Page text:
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Mike Schulte, Oklahoma Wheat Commission, Says Farmers Are Making Rapid Progress Planting a Crop They Hope Consumers Will Continue to Show a Strong Demand For

Wed, 07 Oct 2020 10:42:32 CDT

Mike Schulte, Oklahoma Wheat Commission, Says Farmers Are Making Rapid Progress Planting a Crop They Hope Consumers Will Continue to Show a Strong Demand  For Oklahoma wheat producers are making rapid progress planting their crop which they hope will continue a trend of strong consumer demand for wheat food products.

Mike Schulte, executive director of the Oklahoma Wheat Commission recently spoke with Radio Oklahoma Ag Network Farm Director Ron Hays.

In the latest USDA crop progress report, winter wheat planting in Oklahoma was estimated at 45 percent complete with 20 percent emerged.

I suspect we are a little higher on the numbers across the state, Schulte said, especially in the central part of the state.

Some of those areas are 85 to 90 percent planted, he said.

Certainly, in central Oklahoma we had better efforts to get the crop in with available moisture in September, he said.

Topsoil moisture is a concern, but deeper moisture is still available, he noted.

The next couple of weeks could be a challenge, especially for producers who have not planted, suggesting the crop might have to be “dusted in,” Schulte said.

The last couple of years Oklahoma farmers have had good production and marketing success.

We have had some great success on the export market, especially in the Far East, Schulte said.

High Plains producers have had success moving hard red winter wheat into the China market.

They usually purchase soft white wheat from the northwest, Schulte said.

He credits work on blending hard red winter wheat with soft wheat varieties for the increased exports to China.

The Asian market holds tremendous potential, he said.

We have had the largest amount of exports over the last five years with a 30 percent increase in hard red winter wheat going to China, Schulte said. That number just five years ago was zero, he said.

We’re hopeful we are going to see more wheat move into those regions, he said.

The domestic market with branded wheat bread products has also shown great promise.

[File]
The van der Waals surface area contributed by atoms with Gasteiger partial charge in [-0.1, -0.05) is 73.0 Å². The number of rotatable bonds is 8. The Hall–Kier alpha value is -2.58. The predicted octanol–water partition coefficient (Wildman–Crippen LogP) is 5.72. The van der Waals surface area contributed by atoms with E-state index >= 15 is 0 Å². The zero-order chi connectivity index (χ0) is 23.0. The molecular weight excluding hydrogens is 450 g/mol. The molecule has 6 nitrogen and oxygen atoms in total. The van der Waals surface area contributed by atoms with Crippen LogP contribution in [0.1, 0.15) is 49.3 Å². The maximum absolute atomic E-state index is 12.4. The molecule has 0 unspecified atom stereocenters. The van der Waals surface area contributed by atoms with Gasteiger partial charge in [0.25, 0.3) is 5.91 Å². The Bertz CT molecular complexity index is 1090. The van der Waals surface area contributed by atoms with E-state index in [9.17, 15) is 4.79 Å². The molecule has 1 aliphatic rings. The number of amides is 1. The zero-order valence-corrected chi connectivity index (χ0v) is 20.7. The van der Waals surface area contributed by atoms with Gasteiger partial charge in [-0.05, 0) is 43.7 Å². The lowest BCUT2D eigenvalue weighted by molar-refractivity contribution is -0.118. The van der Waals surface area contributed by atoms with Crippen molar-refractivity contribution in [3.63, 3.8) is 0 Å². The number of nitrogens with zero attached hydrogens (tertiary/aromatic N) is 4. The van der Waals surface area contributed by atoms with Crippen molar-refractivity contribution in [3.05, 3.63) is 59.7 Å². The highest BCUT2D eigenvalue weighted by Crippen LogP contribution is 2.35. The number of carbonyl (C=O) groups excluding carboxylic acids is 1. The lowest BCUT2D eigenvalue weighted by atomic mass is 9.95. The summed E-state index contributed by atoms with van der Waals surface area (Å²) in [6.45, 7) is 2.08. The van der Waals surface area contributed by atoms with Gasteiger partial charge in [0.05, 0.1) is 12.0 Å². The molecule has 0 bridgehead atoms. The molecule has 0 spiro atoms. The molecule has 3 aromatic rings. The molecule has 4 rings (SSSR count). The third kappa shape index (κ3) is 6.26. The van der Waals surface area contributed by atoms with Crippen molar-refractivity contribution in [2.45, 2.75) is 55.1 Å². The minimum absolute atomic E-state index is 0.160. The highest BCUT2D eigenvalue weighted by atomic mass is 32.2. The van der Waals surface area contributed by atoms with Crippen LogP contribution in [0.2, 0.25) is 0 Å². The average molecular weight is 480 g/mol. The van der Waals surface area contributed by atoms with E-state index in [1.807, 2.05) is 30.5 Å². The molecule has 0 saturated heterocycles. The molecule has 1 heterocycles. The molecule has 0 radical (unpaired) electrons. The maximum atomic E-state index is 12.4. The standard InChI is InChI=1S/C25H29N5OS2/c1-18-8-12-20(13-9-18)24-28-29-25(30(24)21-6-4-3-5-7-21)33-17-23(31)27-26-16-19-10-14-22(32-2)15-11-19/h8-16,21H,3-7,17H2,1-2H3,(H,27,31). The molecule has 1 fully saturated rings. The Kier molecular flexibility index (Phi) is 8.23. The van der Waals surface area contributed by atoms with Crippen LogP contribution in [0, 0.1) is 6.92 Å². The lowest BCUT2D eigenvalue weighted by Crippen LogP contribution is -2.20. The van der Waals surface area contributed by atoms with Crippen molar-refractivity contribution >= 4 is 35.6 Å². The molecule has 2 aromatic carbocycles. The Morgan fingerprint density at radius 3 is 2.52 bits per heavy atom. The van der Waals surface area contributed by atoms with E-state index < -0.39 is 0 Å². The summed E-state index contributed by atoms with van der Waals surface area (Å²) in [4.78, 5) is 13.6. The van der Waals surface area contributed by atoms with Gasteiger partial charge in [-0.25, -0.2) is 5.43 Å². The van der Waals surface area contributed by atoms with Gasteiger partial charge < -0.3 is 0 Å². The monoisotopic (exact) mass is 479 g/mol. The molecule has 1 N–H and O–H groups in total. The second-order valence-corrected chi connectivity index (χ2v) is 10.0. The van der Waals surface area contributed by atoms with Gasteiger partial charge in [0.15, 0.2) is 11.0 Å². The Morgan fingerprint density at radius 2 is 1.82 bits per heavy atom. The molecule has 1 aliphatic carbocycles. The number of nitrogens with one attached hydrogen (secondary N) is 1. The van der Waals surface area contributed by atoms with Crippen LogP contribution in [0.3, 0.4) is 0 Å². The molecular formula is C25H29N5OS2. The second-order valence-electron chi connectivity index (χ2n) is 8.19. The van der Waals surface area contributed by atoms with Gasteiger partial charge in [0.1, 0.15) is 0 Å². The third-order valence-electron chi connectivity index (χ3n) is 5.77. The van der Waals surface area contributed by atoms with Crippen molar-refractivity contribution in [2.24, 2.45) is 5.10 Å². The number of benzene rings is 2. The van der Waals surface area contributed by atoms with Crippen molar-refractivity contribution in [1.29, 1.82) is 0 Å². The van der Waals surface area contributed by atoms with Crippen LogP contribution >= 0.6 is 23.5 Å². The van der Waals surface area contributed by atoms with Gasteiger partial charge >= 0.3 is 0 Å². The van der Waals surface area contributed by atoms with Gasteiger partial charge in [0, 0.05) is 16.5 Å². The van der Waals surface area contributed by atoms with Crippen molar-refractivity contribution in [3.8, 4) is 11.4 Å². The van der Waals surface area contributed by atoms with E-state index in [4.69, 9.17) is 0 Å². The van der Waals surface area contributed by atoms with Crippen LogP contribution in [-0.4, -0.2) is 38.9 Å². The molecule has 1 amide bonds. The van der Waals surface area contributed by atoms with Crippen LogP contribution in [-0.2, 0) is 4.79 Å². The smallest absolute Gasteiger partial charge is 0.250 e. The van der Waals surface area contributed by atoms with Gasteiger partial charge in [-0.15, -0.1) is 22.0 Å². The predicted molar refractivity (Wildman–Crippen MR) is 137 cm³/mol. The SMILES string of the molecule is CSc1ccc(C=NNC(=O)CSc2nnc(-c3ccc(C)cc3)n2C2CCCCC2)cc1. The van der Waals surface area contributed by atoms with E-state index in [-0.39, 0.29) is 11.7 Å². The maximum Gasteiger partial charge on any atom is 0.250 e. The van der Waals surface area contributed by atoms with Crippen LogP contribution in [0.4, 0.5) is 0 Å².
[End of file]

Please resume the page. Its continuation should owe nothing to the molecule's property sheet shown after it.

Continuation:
A recent 24-week study ending Aug. 9 showed $7.4 billion in sales, a 17 percent increase over the same period last year.

Domestic baking companies are showing an 18 to 22 percent increase in bread sales, he said.

Those are dramatic numbers compared to just a few years ago when gluten intolerance concerns created consumer challenges.

The pandemic has forced people to take a second look at bread, Schulte said, helping consumers understand that wheat food products gives them the essential nutrition they need for a healthy lifestyle, he said.

Schulte credits work at Oklahoma State University for the increased consumer demand.

I think what’s really interesting this year is the kernel size, test weights and baking ability, this crop has all the qualities any baker would want and that explains the increase in demand, Schulte said.

OSU released five new wheat varieties this fall, which includes four hard red wheat varieties and one hard white wheat variety.

Schulte said the new varieties emphasize disease resistance that should help producers have higher yields while providing the baking functionalities.

The high quality will be on display at the Junior Wheat Show banquet Oct. 21 at Embassy Suites Northwest in Oklahoma City rather than on the OSU campus in Stillwater to allow for more space and social distancing protocol.

Schulte is excited about a new website to be launched in December featuring new tools and resources for both consumers and producers.

Click on the listen bar below to hear more of Ron’s interview with Mike Schulte.

   
   

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